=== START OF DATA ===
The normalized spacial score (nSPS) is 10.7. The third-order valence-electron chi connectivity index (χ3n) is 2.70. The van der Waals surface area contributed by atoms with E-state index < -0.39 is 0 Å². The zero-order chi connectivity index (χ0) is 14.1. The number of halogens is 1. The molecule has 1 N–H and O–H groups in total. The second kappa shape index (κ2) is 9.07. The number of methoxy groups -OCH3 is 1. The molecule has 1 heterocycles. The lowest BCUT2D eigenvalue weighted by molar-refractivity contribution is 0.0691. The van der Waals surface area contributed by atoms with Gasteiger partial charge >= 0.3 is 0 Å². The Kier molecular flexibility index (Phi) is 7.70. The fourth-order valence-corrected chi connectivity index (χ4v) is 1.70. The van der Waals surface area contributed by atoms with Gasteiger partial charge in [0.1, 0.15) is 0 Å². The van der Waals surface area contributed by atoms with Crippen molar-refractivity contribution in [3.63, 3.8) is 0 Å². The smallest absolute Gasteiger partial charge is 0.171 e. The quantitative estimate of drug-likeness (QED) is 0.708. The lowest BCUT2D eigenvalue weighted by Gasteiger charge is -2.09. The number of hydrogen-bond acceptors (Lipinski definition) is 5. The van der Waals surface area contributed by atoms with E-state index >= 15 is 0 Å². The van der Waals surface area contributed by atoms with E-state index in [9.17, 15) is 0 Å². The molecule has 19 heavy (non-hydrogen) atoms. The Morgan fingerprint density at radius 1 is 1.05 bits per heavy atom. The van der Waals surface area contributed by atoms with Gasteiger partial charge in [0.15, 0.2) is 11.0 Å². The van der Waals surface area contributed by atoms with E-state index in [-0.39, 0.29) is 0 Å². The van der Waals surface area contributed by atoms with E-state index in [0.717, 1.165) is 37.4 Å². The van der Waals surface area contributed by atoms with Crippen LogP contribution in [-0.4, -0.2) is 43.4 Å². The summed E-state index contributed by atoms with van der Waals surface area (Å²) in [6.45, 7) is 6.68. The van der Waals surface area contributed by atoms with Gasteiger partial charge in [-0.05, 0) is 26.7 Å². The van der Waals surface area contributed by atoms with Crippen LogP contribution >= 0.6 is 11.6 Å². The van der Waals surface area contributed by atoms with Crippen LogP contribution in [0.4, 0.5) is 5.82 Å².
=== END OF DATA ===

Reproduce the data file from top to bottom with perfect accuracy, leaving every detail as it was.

The normalized spacial score (nSPS) is 10.7. The third-order valence-electron chi connectivity index (χ3n) is 2.70. The van der Waals surface area contributed by atoms with E-state index < -0.39 is 0 Å². The zero-order chi connectivity index (χ0) is 14.1. The number of halogens is 1. The molecule has 1 N–H and O–H groups in total. The second kappa shape index (κ2) is 9.07. The number of methoxy groups -OCH3 is 1. The molecule has 1 heterocycles. The lowest BCUT2D eigenvalue weighted by molar-refractivity contribution is 0.0691. The van der Waals surface area contributed by atoms with Gasteiger partial charge >= 0.3 is 0 Å². The Kier molecular flexibility index (Phi) is 7.70. The fourth-order valence-corrected chi connectivity index (χ4v) is 1.70. The van der Waals surface area contributed by atoms with Gasteiger partial charge in [0.1, 0.15) is 0 Å². The van der Waals surface area contributed by atoms with Crippen molar-refractivity contribution in [3.63, 3.8) is 0 Å². The smallest absolute Gasteiger partial charge is 0.171 e. The quantitative estimate of drug-likeness (QED) is 0.708. The lowest BCUT2D eigenvalue weighted by Gasteiger charge is -2.09. The number of hydrogen-bond acceptors (Lipinski definition) is 5. The van der Waals surface area contributed by atoms with E-state index >= 15 is 0 Å². The van der Waals surface area contributed by atoms with E-state index in [9.17, 15) is 0 Å². The molecule has 19 heavy (non-hydrogen) atoms. The Morgan fingerprint density at radius 1 is 1.05 bits per heavy atom. The van der Waals surface area contributed by atoms with Gasteiger partial charge in [0.15, 0.2) is 11.0 Å². The van der Waals surface area contributed by atoms with E-state index in [-0.39, 0.29) is 0 Å². The van der Waals surface area contributed by atoms with E-state index in [0.717, 1.165) is 37.4 Å². The van der Waals surface area contributed by atoms with Crippen LogP contribution in [-0.4, -0.2) is 43.4 Å². The summed E-state index contributed by atoms with van der Waals surface area (Å²) in [6.45, 7) is 6.68. The van der Waals surface area contributed by atoms with Gasteiger partial charge in [-0.05, 0) is 26.7 Å². The van der Waals surface area contributed by atoms with Crippen LogP contribution >= 0.6 is 11.6 Å². The van der Waals surface area contributed by atoms with Crippen LogP contribution in [0.4, 0.5) is 5.82 Å².